INSIDE OUR ECONOMY: Restaurateurs make concessions, keep doors open

There were a couple of times in the past six months when Amanda and Jason Hayden considered closing the doors of Cafe 212 in downtown Tupelo. But loyal customers kept them going.
“From the fall of last year until February was the hardest time for us,” said Amanda Hayden, 29. “There were a few weeks there when we weren’t sure which way things were going to go. We wouldn’t have made it without the locals coming in here and supporting our business.”
The couple didn’t have to lay off any employees at the restaurant, which they opened in April 2006, but they did cut back on hours.
At home, the couple also made concessions. Jason Hayden gave up regular golf, which could cost $30 per round, and took up disc golf, which is free. They also cut back on dining out and rented movies at home instead of making day trips to Memphis to shop and eat.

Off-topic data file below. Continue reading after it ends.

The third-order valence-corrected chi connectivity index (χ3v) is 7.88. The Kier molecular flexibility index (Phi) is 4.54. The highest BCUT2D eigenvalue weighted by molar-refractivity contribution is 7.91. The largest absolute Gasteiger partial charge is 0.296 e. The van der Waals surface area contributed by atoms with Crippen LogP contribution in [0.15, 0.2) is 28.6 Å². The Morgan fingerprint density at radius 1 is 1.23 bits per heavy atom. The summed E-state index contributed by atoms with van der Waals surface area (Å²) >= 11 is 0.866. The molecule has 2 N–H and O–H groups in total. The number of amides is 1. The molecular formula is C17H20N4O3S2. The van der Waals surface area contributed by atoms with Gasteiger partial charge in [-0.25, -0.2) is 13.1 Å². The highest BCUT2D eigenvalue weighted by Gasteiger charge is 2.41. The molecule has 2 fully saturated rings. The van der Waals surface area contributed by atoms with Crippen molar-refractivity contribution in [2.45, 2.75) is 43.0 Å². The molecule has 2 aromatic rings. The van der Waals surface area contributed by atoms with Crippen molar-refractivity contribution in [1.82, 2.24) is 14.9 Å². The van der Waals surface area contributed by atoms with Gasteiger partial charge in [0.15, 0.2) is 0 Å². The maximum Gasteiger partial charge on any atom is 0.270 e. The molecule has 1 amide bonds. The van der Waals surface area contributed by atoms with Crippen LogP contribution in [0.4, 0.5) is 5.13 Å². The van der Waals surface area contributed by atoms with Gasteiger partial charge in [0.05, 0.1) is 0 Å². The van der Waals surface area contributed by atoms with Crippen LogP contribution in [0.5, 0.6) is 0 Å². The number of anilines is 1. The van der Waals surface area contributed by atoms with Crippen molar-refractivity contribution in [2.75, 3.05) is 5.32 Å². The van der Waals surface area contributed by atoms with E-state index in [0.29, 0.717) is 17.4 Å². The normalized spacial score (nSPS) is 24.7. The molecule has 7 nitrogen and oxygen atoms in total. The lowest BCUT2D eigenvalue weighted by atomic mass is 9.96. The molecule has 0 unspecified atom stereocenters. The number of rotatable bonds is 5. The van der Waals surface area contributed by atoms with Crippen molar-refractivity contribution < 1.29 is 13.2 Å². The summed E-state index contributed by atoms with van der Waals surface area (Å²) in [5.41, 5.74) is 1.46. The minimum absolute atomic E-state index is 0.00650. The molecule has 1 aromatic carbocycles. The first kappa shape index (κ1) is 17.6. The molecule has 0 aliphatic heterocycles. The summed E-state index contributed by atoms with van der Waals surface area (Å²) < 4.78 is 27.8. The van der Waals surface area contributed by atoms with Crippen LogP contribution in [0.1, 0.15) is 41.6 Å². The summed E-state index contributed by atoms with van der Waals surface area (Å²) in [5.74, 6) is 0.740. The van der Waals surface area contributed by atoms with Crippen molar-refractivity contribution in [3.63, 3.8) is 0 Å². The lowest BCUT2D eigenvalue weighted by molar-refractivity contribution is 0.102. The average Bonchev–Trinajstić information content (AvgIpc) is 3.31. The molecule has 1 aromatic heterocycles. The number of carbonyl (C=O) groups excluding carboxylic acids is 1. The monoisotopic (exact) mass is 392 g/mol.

And Jason Hayden discovered he has a new middle name: Mr. Fix-It.
“I’ve taught myself to fix everything I would normally call a handyman for,” said the 29-year-old.
Both Haydens agreed that they feel the worst of the economic downturn is behind them.

Ginna Parsons/NEMS Daily Journal

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